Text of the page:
The subgroup comparison data provided in the attached files shows the results of the MAP assessment for the past 2 years. The disaggregated data for 2017 was not reported from the State. We have included our subgroup data for each year compared to results for the State of Missouri. The State defines a subgroup as having 30 or more students who fall into that category. The subgroup data for Seneca High School lists only 2 years of data because of changes that occurred in the assessment program. As you can see from the data, there are gaps in the reports because of fluctuations in the number of students who were listed within a subgroup. The largest subgroup in our school is consistently our free and reduced lunch population (FRLP).
SHS subgroup data demonstrates that, in five of six available comparison sets, the gap between our FRLP student scores and overall average scores is significantly smaller than the state’s average performance gap. In 2018, SHS students in the FRLP subgroup scored higher than the state average for all students on two of the three end-of-course assessments administered. For the assessment data available, SHS students in the FRLP subgroup scored an average of 7.2 percentage points lower than the total school population, while FRLP subgroups across the state of Missouri averaged a 13.9 percent score deficit. Through initiatives like our enhanced RTI program, ACT “Boot Camp”, and expanded upper-level course offerings, SHS will continue working to close this subgroup performance gap as a collaborative team.
Improved Equity through AP Course Offerings:
Beginning with the 2018-2019 school year, SHS pursued an initiative to increase the availability of rigorous AP-level courses to all students wishing to take them. This included relaxing prerequisite and teacher recommendation requirements to increase equity. While the first round of AP test score data showed mixed results, as expected, our small school was able to offer twice as many AP-level courses last year than it had in the previous year, and nearly five times as many AP exams were taken by SHS students.
Providing Extra Help When and Where it is Needed:
SHS collaborative teams began tracking the number of failing grades for students when targeted placements for extra help were introduced to our RTI program. Though comparison data to other districts is unavailable, a look at our early progress demonstrates the effectiveness of the program.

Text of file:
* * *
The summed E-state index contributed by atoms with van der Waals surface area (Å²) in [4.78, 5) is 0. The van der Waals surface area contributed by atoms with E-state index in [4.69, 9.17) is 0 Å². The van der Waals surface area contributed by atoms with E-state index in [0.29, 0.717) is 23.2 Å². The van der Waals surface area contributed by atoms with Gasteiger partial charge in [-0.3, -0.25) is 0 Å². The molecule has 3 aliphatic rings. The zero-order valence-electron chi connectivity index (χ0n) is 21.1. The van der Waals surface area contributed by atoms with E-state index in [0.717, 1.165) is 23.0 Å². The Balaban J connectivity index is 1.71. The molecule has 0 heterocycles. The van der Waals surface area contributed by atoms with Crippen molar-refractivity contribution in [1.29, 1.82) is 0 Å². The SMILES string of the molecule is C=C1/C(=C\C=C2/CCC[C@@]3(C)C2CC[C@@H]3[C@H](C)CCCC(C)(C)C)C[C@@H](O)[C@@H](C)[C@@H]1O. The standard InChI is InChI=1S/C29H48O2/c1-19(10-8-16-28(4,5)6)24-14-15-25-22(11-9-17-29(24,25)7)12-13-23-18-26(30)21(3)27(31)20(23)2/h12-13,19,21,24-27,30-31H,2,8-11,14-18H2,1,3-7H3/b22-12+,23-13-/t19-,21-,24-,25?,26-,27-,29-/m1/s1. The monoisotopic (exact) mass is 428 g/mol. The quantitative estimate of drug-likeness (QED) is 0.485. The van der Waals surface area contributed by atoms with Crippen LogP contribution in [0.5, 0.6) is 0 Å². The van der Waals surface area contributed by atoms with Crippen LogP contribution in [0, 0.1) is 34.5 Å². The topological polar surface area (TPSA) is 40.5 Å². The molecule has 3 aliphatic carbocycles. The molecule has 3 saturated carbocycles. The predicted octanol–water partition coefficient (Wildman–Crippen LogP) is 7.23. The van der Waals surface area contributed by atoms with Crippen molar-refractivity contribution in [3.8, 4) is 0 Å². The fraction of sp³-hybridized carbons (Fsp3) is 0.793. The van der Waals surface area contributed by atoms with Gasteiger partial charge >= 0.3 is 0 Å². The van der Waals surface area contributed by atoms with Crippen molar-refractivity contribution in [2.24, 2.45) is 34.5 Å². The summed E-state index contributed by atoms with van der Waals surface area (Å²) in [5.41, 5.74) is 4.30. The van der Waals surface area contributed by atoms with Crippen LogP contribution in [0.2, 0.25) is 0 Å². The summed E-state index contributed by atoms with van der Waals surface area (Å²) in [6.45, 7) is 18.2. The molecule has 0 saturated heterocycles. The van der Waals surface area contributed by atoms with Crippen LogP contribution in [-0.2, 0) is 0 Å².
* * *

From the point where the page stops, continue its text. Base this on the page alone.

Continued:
Faculty and Staff:
Presentation at Missouri Powerful Learning Conference: "RTI: Our Journey to Targeted Intervention and Meaningful Enrichment" - 2019
Facilitation of RTI training for another MO district - 2019
SWC/MSSU Dr. Al Cade Educational Service Award - 2018
Missouri Outstanding Agriculture Education Teacher - 2015
Secured $30,000 matching grant for technology - 2019
Board Memberships: Crowder College Board of Directors and Newton Co. Library Board of Directors
MO Sports Hall of Fame Inductee - 2016
Seneca District Teacher of Year- 2018 and 2019
Academic and Co-Curricular:
A+ Scholarship Graduates
Scholarships (Total Offerings for Graduating Seniors)
National Merit Finalists: 2014, 2015, 2017, 2019
Science Fair: Missouri Southern
2017- 3rd Place Plant Division
2016-3rd Place Technology-Science Division
2016- 3rd Place Plant Division
Crowder College Engineering Day
2019- 2nd Place Ping Pong Ball Launch
2019- 1st Place Simple Machine
2019- 1st Place Team Math Challenge Results
2019- 3rd Place Tennis Ball Catapult
NEO Math Competition
2018- 1st Place
2019- 7th Place
1st in Division at NEO Competition - 2019
1st Place Conference Knowledge Bowl Team - 2017
2nd Place Districts Knowledge Bowl - 2015
2019-20 District Officer Representative
2018-19 6 Top 10 finishers at FBLA State competition
2018-19 2nd Place NEO Business Day Competition
2018-19 FBLA District 18 Qualifiers for State
2017-18 District Officer Representative
2017-18 FBLA District 13 Qualifiers for State
2017-18 Created website for Modoc Tribe in Miami, Oklahoma
2017-18 2nd Place NEO Business Day Competition
Year-long Living to Serve Grant - 2019-2020
Student received $1,000 SAE Grant - 2018
3-Star National FFA Chapter for last 7 years in a row
10 American Degrees in the last 5 years
2017-18 State FFA Officer
2014-15 State FFA Officer
State Gold Emblem Chapter for last 7 years in a row
15 State FFA Degrees in the last 5 years
Missouri Outstanding Agriculture Education Program-2014
Athletics (last 5 years)
Track: 10 State Qualifiers
Golf: 4 State Qualifiers (girls and boys)
Cheerleading: State Champions 2016 & 2017, 4 All-American
Football: 4 Academic All-State
Wrestling: State Champions 2016, State Wrestler of the Year 2015 & 2016, 2 Academic All-State
Softball: 4 Academic All-State
Cross-Country: 1 All-State
Volleyball: 6 Academic All-State
Fishing: PTA Championship Tournament 7th Place 2019, NYFA Championship Top 10 2018 & 2019, NYFA Shootout Qualifier 2018
SHS also added 3 MSHAA sports offerings in past 3 years: 2018-Girls Wrestling, 2019- Dance Team, and 2017- Bass Fishing.